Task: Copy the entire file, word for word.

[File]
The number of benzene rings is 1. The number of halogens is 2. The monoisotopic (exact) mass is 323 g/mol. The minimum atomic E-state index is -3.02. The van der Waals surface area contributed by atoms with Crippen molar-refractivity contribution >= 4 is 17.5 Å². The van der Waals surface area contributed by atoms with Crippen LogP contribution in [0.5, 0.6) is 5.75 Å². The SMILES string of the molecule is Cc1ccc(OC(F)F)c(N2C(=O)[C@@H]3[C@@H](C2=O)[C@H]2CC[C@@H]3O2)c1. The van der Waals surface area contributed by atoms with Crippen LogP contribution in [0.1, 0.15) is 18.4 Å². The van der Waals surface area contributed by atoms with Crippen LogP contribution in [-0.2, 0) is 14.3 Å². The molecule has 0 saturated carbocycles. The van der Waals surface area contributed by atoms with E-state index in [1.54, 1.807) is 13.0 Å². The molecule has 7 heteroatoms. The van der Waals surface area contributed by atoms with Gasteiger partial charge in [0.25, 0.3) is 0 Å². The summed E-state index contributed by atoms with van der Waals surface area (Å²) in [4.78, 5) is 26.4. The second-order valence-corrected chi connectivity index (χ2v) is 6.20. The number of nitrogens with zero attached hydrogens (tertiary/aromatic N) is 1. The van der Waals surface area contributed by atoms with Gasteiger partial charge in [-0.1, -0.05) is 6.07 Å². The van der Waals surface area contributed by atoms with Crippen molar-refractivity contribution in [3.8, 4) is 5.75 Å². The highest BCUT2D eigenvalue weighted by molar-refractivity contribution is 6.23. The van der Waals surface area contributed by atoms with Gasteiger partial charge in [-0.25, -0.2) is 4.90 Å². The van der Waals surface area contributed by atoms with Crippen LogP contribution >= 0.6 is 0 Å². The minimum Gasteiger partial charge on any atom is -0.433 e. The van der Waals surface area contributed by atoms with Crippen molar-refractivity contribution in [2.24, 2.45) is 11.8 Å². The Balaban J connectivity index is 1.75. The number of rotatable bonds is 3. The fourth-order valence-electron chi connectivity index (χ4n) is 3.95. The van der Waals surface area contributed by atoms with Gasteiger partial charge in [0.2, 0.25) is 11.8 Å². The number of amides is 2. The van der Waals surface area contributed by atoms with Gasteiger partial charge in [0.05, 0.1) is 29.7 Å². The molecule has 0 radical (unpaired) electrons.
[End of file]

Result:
The number of benzene rings is 1. The number of halogens is 2. The monoisotopic (exact) mass is 323 g/mol. The minimum atomic E-state index is -3.02. The van der Waals surface area contributed by atoms with Crippen molar-refractivity contribution >= 4 is 17.5 Å². The van der Waals surface area contributed by atoms with Crippen LogP contribution in [0.5, 0.6) is 5.75 Å². The SMILES string of the molecule is Cc1ccc(OC(F)F)c(N2C(=O)[C@@H]3[C@@H](C2=O)[C@H]2CC[C@@H]3O2)c1. The van der Waals surface area contributed by atoms with Crippen LogP contribution in [0.1, 0.15) is 18.4 Å². The van der Waals surface area contributed by atoms with Crippen LogP contribution in [-0.2, 0) is 14.3 Å². The molecule has 0 saturated carbocycles. The van der Waals surface area contributed by atoms with E-state index in [1.54, 1.807) is 13.0 Å². The molecule has 7 heteroatoms. The van der Waals surface area contributed by atoms with Gasteiger partial charge in [0.25, 0.3) is 0 Å². The summed E-state index contributed by atoms with van der Waals surface area (Å²) in [4.78, 5) is 26.4. The second-order valence-corrected chi connectivity index (χ2v) is 6.20. The number of nitrogens with zero attached hydrogens (tertiary/aromatic N) is 1. The van der Waals surface area contributed by atoms with Gasteiger partial charge in [-0.1, -0.05) is 6.07 Å². The van der Waals surface area contributed by atoms with Crippen molar-refractivity contribution in [3.8, 4) is 5.75 Å². The highest BCUT2D eigenvalue weighted by molar-refractivity contribution is 6.23. The van der Waals surface area contributed by atoms with Gasteiger partial charge in [-0.25, -0.2) is 4.90 Å². The van der Waals surface area contributed by atoms with Crippen LogP contribution >= 0.6 is 0 Å². The minimum Gasteiger partial charge on any atom is -0.433 e. The van der Waals surface area contributed by atoms with Crippen molar-refractivity contribution in [2.24, 2.45) is 11.8 Å². The Balaban J connectivity index is 1.75. The number of rotatable bonds is 3. The fourth-order valence-electron chi connectivity index (χ4n) is 3.95. The van der Waals surface area contributed by atoms with Gasteiger partial charge in [0.2, 0.25) is 11.8 Å². The number of amides is 2. The van der Waals surface area contributed by atoms with Gasteiger partial charge in [0.05, 0.1) is 29.7 Å². The molecule has 0 radical (unpaired) electrons.